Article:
Yin-Yang American Perspectives on Living in China

by Terry Lautz

Yin-Yang American Perspectives on Living in China Synopsis

China has become one of the largest study and teach-abroad, travel, and business destinations in the world. Yet few books offer a diversity of perspectives and locales for Westerners considering the leap. This unique collection of letters offers a rarely seen, intimate, and refreshingly honest view of living and working in China. Woven through this correspondence is the compelling theme of outsiders coping in a culture that is vastly foreign to them and the underlying love-hate struggle it engenders. These tales of trials, successes, and failures offer invaluable insight into a country that remains endlessly fascinating.

Yin-Yang American Perspectives on Living in China Press Reviews

[Ying-Yang] gives a sense of time passing, and shows these teachers moving from their initial astonishment and shock to understanding and enjoyment (in most cases) of a new culture. After finishing just the first chapter, I was wishing that I had had such a guide before coming to China; it would have saved me from many headaches. . . . I would highly recommend this book to anyone thinking about teaching in China, and even more so for those who already have. . . . As one teacher sums up his experience, `There are good China days and bad China days. The good far outnumber the bad, and even the bad have their good side.' * Seeing Red in China * The opening line of a letter to Alice speaks volumes: 'we need your sage advice.' The cadre of adventuresome educators crafted by the redoubtable Alice Renouf represent the future of the Sino-American partnership, and it is her vision of who is needed to deliver the goods that makes for the endeavor's success. One thing is for sure: Whenever we take the plunge into China, the moment is unique, and these letters chronicle the experiences of those fortunate enough to have Alice as a lifeline during times that can be had only in China. -- Peter Rupert Lighte, founding chairman, J.P. Morgan Chase Bank, China Some of the letters are laugh-out-loud funny; all are intensely real. Reading them in chronological order captures the extraordinary pace of change in China since 1991. And they achieve their goal magnificently: Anyone who reads this book will be fully prepared to face all the challenges of living in China. -- Valerie Hansen, Yale University This terrific book provides thoughtful and thought-provoking insights into just how overwhelming, rewarding, scary, exciting, lonely, humorous, and enriching it is to be a foreign teacher in China. We are adding it as a must-read, not just for those we send to China as part of our Teacher Exchange Program, but also for those whose dreams take them only as far as the living room couch. -- Jan Berris, National Committee on United States-China Relations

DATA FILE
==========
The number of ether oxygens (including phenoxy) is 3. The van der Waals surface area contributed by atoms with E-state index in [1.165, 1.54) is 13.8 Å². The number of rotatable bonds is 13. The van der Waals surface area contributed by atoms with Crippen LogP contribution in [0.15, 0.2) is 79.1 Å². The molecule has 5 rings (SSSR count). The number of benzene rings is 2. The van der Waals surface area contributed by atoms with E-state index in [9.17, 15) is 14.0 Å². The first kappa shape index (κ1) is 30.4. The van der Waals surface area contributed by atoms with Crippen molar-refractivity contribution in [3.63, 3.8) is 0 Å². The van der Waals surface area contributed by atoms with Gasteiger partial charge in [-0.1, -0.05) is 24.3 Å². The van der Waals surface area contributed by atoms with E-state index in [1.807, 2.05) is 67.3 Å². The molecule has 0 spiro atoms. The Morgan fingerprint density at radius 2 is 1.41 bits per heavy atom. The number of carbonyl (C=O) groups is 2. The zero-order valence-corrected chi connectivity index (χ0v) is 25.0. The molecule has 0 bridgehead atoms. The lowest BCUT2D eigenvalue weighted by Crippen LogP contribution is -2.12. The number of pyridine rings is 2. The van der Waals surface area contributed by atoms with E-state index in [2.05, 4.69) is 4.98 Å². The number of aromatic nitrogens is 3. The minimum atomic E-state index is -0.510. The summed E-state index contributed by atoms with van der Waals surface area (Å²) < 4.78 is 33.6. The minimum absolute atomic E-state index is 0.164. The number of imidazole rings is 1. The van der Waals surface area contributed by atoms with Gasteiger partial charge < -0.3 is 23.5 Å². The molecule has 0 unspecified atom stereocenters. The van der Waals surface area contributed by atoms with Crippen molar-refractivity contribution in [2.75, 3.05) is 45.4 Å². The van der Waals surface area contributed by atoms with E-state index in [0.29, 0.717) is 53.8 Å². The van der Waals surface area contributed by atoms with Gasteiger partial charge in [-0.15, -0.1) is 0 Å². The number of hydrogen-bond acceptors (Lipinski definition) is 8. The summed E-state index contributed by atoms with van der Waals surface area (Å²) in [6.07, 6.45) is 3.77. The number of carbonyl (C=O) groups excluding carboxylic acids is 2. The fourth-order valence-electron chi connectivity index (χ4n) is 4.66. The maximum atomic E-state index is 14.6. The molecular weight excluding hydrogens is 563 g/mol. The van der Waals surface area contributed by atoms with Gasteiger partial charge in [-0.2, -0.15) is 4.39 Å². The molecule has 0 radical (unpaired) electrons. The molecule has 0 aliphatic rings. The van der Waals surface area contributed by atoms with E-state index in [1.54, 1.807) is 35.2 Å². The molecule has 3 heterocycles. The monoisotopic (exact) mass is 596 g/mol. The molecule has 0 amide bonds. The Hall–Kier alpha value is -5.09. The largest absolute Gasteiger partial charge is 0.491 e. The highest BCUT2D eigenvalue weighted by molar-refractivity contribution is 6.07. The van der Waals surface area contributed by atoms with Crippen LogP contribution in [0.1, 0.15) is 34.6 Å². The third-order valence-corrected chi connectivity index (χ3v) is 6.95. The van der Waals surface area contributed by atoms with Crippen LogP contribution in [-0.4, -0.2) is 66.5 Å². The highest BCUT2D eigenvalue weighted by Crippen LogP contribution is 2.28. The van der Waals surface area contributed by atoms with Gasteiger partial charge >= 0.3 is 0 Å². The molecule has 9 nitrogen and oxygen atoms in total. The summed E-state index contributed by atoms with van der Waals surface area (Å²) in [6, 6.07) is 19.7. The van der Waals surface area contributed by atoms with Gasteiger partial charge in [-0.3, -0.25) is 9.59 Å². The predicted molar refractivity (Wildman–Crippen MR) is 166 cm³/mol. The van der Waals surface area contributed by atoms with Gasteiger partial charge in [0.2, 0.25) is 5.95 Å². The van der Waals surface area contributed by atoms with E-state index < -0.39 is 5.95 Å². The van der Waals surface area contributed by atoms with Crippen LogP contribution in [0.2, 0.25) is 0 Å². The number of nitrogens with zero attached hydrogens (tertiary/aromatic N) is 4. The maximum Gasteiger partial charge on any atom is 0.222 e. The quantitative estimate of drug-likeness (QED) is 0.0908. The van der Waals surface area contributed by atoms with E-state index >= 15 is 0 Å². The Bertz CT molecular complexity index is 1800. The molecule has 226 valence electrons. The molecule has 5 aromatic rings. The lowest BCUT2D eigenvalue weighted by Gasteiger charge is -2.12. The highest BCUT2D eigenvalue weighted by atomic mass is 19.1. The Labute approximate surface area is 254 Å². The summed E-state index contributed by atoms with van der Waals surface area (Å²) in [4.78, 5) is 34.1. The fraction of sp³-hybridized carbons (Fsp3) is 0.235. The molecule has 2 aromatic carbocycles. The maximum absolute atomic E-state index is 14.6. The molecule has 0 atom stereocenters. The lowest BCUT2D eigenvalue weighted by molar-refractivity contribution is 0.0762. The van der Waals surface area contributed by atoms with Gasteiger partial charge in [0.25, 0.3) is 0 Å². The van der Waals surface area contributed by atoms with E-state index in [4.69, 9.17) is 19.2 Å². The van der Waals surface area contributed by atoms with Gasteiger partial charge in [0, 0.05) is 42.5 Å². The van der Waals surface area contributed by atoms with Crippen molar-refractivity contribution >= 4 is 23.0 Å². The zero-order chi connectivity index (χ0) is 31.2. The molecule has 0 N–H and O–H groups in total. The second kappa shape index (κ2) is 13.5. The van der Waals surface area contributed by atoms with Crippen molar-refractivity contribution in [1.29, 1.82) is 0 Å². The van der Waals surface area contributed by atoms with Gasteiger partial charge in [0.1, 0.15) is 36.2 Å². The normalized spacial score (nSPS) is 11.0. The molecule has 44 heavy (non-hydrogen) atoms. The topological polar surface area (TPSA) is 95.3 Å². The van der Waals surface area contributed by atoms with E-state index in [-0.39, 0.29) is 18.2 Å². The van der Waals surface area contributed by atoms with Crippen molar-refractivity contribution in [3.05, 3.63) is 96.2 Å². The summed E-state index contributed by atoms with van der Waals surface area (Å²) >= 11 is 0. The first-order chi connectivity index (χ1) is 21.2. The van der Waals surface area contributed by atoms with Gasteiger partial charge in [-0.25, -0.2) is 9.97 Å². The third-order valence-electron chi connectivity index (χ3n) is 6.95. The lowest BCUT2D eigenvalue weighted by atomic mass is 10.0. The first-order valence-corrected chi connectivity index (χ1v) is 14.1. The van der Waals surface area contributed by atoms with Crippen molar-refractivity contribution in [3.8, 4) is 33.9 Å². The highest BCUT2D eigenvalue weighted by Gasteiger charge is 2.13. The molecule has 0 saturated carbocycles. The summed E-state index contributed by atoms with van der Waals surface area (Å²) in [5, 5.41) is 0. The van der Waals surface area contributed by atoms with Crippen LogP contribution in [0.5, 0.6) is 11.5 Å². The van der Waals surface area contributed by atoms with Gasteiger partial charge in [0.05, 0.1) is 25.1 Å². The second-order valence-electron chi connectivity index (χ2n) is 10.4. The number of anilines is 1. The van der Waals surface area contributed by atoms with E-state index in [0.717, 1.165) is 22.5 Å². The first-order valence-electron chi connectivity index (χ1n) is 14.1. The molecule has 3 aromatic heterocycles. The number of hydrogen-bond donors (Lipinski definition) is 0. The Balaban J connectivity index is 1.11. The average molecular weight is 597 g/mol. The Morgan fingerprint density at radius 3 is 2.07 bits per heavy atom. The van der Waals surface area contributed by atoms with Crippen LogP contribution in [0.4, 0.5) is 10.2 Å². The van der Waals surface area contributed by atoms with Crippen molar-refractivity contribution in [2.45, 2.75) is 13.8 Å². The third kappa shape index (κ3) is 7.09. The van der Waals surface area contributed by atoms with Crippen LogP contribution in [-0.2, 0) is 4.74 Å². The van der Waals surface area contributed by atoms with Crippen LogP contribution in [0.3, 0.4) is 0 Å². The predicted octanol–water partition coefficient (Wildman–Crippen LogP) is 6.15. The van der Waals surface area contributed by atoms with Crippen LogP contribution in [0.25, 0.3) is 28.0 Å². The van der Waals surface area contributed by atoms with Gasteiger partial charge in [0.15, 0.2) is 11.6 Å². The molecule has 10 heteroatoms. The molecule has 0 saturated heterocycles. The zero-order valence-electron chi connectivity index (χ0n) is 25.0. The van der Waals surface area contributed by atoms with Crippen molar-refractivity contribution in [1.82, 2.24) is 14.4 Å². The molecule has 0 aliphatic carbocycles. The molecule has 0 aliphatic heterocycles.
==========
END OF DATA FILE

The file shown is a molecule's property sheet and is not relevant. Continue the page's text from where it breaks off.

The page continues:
Book Information

ISBN: 9781442212695
Publication date: 23rd November 2011
Author: Terry Lautz
Publisher: Rowman & Littlefield Publishers an imprint of Rowman & Littlefield
Format: Hardback
Pagination: 246 pages
Categories: Living & working abroad, Travel writing, Diaries, letters & journals, Anthologies (non-poetry),

About Terry Lautz

Alice Renouf has been the executive director of the Colorado China Council since the late 1970s. Mary Beth Ryan-Maher is a freelance writer who taught in Kunming, China, and co-led the Colorado China Council's Shanghai Summer Institute for new teachers.

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